Kosteletzkya virginica

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Seashore mallow
Virginia saltmarsh mallow (Kosteletzkya virginica) (7513257570).jpg
Scientific classification
Kingdom: Plantae
(unranked): Angiosperms
(unranked): Eudicots
(unranked): Rosids
Order: Malvales
Family: Malvaceae
Genus: Kosteletzkya
Species: K. virginica
Binomial name
Kosteletzkya virginica
K. Presl ex Gray

Seashore mallow (Kosteletzkya virginica), also known as sweat weed, Virginia saltmarsh mallow, and salt marsh mallow, is an herb found in marshes along the eastern seashore of the United States. This flowering plant is in family Malvaceae of the order Malvales. Researcher John Gallagher describes the pink-flowered seashore mallow as both a perennial and a halophyte, or salt-tolerant plant, that grows in areas where other crops can't. The plant can grow to above 1 metre in height, the leaves are 6–14 cm long, cordate to lanceolate with toothed margins. The stems and leaves are hairy.[1] Flowers are 5–8 cm across, with 5 petals surrounding a tube consisting of the fused stamens and style. It blooms from July to October with pale to deep pink flowers.[2]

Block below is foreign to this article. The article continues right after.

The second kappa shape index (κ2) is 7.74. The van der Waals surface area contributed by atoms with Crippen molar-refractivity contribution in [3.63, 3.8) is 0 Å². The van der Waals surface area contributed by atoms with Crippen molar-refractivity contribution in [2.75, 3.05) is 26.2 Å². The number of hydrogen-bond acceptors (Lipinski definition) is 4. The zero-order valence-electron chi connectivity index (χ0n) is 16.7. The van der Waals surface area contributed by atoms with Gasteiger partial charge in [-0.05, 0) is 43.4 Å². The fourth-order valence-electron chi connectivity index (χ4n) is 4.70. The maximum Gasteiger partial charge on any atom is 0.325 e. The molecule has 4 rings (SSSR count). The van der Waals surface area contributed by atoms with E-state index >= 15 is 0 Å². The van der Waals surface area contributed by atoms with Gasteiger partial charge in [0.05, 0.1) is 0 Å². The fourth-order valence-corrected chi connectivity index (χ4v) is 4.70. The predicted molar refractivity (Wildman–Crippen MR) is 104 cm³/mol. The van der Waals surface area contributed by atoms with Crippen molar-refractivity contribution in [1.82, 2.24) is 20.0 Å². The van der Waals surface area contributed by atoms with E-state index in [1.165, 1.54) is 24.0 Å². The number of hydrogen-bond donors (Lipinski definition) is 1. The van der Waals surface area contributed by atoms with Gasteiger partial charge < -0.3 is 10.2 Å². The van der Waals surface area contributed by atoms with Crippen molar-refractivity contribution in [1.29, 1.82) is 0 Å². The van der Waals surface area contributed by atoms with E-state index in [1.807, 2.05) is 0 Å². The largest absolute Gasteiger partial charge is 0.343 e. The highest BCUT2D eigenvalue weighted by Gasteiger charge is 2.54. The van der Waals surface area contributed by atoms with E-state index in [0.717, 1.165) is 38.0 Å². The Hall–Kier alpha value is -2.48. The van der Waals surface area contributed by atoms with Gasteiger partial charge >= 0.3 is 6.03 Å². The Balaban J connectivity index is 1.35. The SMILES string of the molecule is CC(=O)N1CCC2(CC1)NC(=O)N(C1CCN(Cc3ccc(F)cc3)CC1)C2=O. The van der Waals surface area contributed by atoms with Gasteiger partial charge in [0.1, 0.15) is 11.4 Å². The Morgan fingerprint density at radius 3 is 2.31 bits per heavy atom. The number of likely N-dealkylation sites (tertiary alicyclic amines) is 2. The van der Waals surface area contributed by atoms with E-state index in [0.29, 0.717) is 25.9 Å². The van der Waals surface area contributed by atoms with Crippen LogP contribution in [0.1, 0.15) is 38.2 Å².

1. ^ Ed Weislo. "Florida Wildflowers". Florida's Nature. Retrieved 2015-05-11. 
  2. ^ Justice, William S.; Bell, C. Ritchie; Lindsey, Anne H. (2005). Wild Flowers of North Carolina (2. printing. ed.). Chapel Hill, NC: Univ. of North Carolina Press. p. 150. ISBN 0807855979. 

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